We continue to address system availability by addressing other issues as well. For example, contractors will soon begin work to upgrade the cooling zones in Walter Library, so that we are much less susceptible to general building outages. We’re also actively working on new types of systems that offer a higher level of availability by leveraging some of the features of a cloud-based infrastructure. We’ll provide more details on these developments in the weeks and months to come. In the meantime, please don’t hesitate to contact me ( if you have any questions or comments about what we are doing to support your research requirements.

2. Account Renewal Reminders:

a. The MSI 2016 allocation renewal period ended on December 9, 2016. MSI user accounts must be renewed if you wish to continue using MSI during 2017. PIs and Group Administrators who still wish to renew but who have not submitted a renewal request should contact as soon as possible. Non-renewed accounts will be locked in early 2017.

b. Accounts for Non-UMN MSI Users: MSI is transitioning from using sponsored accounts for non-UMN affiliated users to a “Person of Interest (POI)” designation. This change will create a greater level of security for accounts.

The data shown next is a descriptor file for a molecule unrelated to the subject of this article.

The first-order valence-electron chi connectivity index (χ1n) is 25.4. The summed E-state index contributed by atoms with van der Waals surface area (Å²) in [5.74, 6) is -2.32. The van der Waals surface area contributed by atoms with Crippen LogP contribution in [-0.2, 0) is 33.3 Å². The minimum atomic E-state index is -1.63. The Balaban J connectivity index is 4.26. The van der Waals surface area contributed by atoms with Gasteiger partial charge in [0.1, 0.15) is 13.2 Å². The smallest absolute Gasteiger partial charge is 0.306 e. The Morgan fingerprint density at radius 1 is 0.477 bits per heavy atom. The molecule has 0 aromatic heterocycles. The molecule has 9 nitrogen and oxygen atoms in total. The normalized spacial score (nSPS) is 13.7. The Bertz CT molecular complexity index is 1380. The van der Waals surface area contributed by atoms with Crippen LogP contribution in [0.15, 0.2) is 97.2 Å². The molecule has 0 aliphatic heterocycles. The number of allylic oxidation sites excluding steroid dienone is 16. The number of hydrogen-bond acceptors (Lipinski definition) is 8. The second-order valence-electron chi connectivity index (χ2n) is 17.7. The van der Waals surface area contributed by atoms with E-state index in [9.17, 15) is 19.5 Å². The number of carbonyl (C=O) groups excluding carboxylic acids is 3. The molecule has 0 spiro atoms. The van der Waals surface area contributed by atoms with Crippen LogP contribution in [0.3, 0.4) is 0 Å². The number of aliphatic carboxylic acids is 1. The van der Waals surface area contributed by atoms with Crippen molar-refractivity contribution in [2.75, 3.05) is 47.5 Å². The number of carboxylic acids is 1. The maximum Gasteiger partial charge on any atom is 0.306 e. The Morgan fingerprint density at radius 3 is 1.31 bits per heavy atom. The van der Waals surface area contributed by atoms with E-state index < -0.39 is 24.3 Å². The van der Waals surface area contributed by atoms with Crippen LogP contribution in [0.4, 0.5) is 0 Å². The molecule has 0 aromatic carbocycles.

MSI is no longer accepting sponsored accounts as valid UMN Internet IDs for new users. As of January 1, 2017, sponsored accounts will no longer be allowed to log in to MSI resources. PI groups who have users with sponsored accounts must convert the accounts to POI. PI groups will need to get POI status for any external user they wish to add to their group. See the FAQ for more information.

The MSI Tech Support staff ( will assist non-University affiliated PIs with creating POIs. University-affiliated PIs are authorized to set up POIs with the University.

3. Printing at MSI: MSI has removed the printers from the Scientific Development and Visualization Laboratory in Walter Library. We will no longer provide printing capability for MSI users. There are multiple places available on campus where you can print, including:


Printing Services Digital Copy Centers

4. Spring Tutorials: MSI will resume tutorials at the start of the spring semester. They will be posted on the Events page of the MSI website when the schedule is finalized. 

5. 2017 MSI Research Exhibition: Save the Date! MSI will host the annual Research Exhibition on April 25, 2017, in Walter Library. The event includes a judged poster session with prizes awarded to the finalists. We will post information on our website and send out a Call for Posters in January 2017.

6. Jobs Available at MSI: